The left side houses microphone and headphone jacks, a FireWire port and a single USB 2.0 connector. Next to this, under a protective cover, is the modem connector and, behind this, an ExpressCard slot. Right at the back, again behind a protective cover, is the Ethernet port.
On the right side, behind the optical drive caddy, are an HDMI port, a second USB 2.0 port and a VGA-out port. The Z11WN/B supports external monitors at up to a 1,920x1,200-pixel resolution.
Because the Z11WN/B supports stamina (integrated graphics) and speed (discrete graphics) modes, we ran the Windows Experience Index twice. In both modes 'processor' (calculations per second) and 'primary hard disk' (disk data-transfer rate) scored 5.3, while 'RAM' (memory operations per second) scored 5.9. All Windows Experience Index scores are out of 5.9.
In speed mode, 'gaming graphics' (3D business and gaming graphics performance) scored 5.1, and 'graphics' (desktop performance for Windows Aero) 4.4. In stamina mode, gaming graphics dropped to 3.8 and graphics to 4.1. Overall, performance -- especially in speed mode -- is excellent.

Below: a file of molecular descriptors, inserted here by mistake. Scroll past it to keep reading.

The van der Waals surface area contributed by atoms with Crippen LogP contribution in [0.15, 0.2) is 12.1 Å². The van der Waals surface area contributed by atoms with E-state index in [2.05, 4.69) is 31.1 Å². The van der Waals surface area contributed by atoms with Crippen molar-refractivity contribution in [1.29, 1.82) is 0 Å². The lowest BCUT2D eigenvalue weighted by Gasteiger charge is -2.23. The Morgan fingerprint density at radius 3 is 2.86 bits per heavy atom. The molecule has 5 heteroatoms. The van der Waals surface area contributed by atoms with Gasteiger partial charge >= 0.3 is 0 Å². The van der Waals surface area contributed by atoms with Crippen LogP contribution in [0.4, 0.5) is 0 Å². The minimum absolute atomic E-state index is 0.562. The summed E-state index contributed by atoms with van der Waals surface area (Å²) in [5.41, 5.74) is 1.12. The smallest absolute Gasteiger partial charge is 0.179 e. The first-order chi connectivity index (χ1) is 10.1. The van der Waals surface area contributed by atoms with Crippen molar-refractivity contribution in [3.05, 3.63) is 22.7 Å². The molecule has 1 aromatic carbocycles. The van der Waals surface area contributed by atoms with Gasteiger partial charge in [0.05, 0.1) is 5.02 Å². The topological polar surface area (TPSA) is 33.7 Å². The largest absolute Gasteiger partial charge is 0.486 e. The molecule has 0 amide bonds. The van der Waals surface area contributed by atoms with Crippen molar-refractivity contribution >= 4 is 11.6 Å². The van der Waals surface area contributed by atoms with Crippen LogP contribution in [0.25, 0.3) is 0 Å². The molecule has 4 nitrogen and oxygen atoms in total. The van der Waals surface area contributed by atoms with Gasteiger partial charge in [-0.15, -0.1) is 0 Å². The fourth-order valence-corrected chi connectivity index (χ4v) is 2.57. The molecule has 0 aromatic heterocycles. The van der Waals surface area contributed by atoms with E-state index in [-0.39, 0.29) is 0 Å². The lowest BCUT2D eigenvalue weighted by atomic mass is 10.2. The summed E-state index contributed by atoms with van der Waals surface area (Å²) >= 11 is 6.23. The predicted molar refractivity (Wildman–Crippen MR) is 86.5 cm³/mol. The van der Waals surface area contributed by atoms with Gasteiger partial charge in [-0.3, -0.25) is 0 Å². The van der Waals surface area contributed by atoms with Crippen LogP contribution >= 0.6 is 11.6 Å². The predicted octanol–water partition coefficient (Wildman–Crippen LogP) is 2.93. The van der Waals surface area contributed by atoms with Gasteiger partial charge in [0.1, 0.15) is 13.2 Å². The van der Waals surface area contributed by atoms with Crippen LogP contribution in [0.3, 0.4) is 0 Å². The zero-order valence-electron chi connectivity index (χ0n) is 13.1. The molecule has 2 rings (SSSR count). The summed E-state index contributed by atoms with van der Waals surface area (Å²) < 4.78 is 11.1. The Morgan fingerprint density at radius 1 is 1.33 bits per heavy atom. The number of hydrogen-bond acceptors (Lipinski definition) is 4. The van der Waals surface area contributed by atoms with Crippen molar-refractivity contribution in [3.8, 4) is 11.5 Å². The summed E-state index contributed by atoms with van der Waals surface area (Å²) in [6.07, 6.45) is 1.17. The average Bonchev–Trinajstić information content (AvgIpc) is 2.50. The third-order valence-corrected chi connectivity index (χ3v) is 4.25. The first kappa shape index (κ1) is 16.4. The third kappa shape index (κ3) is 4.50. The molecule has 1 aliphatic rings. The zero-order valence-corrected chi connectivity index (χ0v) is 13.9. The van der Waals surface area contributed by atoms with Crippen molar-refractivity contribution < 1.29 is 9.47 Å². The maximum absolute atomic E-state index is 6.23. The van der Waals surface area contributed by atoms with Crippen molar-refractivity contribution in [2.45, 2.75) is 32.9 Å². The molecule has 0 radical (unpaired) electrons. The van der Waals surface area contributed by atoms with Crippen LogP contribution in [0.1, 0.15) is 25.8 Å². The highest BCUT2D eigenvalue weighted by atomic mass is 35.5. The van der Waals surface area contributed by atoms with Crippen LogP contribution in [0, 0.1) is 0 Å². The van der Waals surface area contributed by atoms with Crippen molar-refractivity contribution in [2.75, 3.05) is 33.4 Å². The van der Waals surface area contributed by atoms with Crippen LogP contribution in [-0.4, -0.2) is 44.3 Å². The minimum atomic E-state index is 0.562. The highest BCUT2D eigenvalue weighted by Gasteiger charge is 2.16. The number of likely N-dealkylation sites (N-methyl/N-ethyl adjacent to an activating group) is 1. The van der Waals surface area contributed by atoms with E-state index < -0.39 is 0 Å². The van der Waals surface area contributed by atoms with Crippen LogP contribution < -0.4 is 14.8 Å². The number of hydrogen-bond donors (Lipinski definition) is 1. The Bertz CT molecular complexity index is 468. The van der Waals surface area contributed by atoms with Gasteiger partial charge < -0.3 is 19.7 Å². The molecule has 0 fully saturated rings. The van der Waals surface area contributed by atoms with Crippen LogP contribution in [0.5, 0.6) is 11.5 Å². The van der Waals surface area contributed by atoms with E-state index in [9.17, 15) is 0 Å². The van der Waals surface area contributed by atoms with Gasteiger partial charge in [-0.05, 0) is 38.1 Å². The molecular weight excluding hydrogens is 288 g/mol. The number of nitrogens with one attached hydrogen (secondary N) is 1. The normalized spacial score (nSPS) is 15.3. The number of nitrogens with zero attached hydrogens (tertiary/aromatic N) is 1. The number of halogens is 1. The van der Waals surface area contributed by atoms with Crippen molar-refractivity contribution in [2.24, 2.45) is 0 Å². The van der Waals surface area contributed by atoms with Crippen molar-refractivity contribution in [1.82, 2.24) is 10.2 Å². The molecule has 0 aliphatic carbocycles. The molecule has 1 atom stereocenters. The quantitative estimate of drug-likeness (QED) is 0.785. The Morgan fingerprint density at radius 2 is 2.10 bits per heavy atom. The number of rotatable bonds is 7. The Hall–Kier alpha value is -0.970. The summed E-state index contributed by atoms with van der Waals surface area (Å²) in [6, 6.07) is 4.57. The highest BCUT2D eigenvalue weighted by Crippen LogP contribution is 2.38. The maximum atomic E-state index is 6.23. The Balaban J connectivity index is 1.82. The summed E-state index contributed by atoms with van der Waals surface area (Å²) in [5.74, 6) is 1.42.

Sony rates the system's li-ion battery life at 4.5 hours in speed mode and just under 5.5 hours in stamina mode. We ran two battery tests, in each case asking the laptop to play a DVD movie continuously from a full battery charge under the Vaio Optimized power scheme.
In stamina mode we got just under 2.5 hours, while in speed mode the system managed just over 2 hours.
Although these are reasonable battery-life figures, you're not going to get a day's work done on battery power, especially if you're a heavy user of Wi-Fi or HSDPA when on the move. You may, therefore, want to consider buying the optional extended battery, which costs roughly an extra £160.
The Sony Vaio VGN-Z11WN/B is beautifully designed and reassuringly robust. It marries a decently sized 13.1-inch screen with good portability, and has the advantage of integrated 3G/HSDPA support. There are some downsides, though, including a meagre two USB ports. It's also packed with pre-installed software, such as Skype and Google Earth, much of which is eminently removable.
Despite these niggles, however, this is a superb ultra-portable laptop. If you can afford it, you won't be disappointed.
Additional editing by Charles Kloet